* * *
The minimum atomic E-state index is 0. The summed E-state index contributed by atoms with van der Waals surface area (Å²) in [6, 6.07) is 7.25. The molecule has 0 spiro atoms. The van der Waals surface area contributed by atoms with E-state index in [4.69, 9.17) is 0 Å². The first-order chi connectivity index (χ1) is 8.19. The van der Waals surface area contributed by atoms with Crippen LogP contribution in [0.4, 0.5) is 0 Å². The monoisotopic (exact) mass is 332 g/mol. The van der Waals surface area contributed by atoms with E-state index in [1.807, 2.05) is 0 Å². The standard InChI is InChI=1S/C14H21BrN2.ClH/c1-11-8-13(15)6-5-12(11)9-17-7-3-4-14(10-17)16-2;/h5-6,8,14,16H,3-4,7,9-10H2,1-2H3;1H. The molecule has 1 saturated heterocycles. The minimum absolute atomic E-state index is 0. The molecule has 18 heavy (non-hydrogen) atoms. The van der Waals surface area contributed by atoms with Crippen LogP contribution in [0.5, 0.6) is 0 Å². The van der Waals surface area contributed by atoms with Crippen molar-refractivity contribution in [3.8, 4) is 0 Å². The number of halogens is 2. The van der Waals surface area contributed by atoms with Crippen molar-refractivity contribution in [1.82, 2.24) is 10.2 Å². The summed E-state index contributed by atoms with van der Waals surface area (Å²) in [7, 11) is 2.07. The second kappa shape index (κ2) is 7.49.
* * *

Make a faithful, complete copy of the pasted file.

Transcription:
The minimum atomic E-state index is 0. The summed E-state index contributed by atoms with van der Waals surface area (Å²) in [6, 6.07) is 7.25. The molecule has 0 spiro atoms. The van der Waals surface area contributed by atoms with E-state index in [4.69, 9.17) is 0 Å². The first-order chi connectivity index (χ1) is 8.19. The van der Waals surface area contributed by atoms with Crippen LogP contribution in [0.4, 0.5) is 0 Å². The monoisotopic (exact) mass is 332 g/mol. The van der Waals surface area contributed by atoms with E-state index in [1.807, 2.05) is 0 Å². The standard InChI is InChI=1S/C14H21BrN2.ClH/c1-11-8-13(15)6-5-12(11)9-17-7-3-4-14(10-17)16-2;/h5-6,8,14,16H,3-4,7,9-10H2,1-2H3;1H. The molecule has 1 saturated heterocycles. The minimum absolute atomic E-state index is 0. The molecule has 18 heavy (non-hydrogen) atoms. The van der Waals surface area contributed by atoms with Crippen LogP contribution in [0.5, 0.6) is 0 Å². The van der Waals surface area contributed by atoms with Crippen molar-refractivity contribution in [3.8, 4) is 0 Å². The number of halogens is 2. The van der Waals surface area contributed by atoms with Crippen molar-refractivity contribution in [1.82, 2.24) is 10.2 Å². The summed E-state index contributed by atoms with van der Waals surface area (Å²) in [7, 11) is 2.07. The second kappa shape index (κ2) is 7.49.